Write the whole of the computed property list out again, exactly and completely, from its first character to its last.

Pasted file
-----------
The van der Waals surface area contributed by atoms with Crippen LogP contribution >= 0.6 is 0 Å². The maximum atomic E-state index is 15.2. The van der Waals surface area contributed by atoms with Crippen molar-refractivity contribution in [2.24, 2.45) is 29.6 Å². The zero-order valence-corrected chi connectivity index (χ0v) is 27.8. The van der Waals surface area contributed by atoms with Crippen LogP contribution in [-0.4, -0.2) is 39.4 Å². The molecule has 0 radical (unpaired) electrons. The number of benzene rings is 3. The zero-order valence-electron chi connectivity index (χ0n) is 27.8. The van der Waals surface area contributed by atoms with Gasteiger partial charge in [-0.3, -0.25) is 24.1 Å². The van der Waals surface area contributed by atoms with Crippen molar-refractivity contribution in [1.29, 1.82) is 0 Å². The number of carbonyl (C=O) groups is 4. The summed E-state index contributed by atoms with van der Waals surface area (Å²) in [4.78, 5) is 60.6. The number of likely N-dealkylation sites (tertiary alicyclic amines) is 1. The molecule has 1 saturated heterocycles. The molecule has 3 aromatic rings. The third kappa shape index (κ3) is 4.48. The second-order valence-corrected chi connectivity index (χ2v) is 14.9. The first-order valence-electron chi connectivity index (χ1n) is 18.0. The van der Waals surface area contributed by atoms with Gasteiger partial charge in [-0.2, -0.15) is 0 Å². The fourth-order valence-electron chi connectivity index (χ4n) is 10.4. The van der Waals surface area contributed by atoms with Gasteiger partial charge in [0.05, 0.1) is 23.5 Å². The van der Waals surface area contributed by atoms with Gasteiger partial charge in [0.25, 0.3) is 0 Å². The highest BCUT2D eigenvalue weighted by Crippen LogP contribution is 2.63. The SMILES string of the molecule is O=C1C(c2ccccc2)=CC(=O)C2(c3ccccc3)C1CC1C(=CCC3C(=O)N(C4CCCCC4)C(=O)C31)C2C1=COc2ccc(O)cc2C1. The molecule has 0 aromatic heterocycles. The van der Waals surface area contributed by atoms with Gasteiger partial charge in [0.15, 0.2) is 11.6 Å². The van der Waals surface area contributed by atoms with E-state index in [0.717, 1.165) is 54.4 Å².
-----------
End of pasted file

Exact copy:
The van der Waals surface area contributed by atoms with Crippen LogP contribution >= 0.6 is 0 Å². The maximum atomic E-state index is 15.2. The van der Waals surface area contributed by atoms with Crippen molar-refractivity contribution in [2.24, 2.45) is 29.6 Å². The zero-order valence-corrected chi connectivity index (χ0v) is 27.8. The van der Waals surface area contributed by atoms with Crippen LogP contribution in [-0.4, -0.2) is 39.4 Å². The molecule has 0 radical (unpaired) electrons. The number of benzene rings is 3. The zero-order valence-electron chi connectivity index (χ0n) is 27.8. The van der Waals surface area contributed by atoms with Gasteiger partial charge in [-0.3, -0.25) is 24.1 Å². The van der Waals surface area contributed by atoms with Crippen molar-refractivity contribution in [1.29, 1.82) is 0 Å². The number of carbonyl (C=O) groups is 4. The summed E-state index contributed by atoms with van der Waals surface area (Å²) in [4.78, 5) is 60.6. The number of likely N-dealkylation sites (tertiary alicyclic amines) is 1. The molecule has 1 saturated heterocycles. The molecule has 3 aromatic rings. The third kappa shape index (κ3) is 4.48. The second-order valence-corrected chi connectivity index (χ2v) is 14.9. The first-order valence-electron chi connectivity index (χ1n) is 18.0. The van der Waals surface area contributed by atoms with Gasteiger partial charge in [-0.2, -0.15) is 0 Å². The fourth-order valence-electron chi connectivity index (χ4n) is 10.4. The van der Waals surface area contributed by atoms with Gasteiger partial charge in [0.05, 0.1) is 23.5 Å². The van der Waals surface area contributed by atoms with Gasteiger partial charge in [0.25, 0.3) is 0 Å². The highest BCUT2D eigenvalue weighted by Crippen LogP contribution is 2.63. The SMILES string of the molecule is O=C1C(c2ccccc2)=CC(=O)C2(c3ccccc3)C1CC1C(=CCC3C(=O)N(C4CCCCC4)C(=O)C31)C2C1=COc2ccc(O)cc2C1. The molecule has 0 aromatic heterocycles. The van der Waals surface area contributed by atoms with Gasteiger partial charge in [0.15, 0.2) is 11.6 Å². The van der Waals surface area contributed by atoms with E-state index in [0.717, 1.165) is 54.4 Å².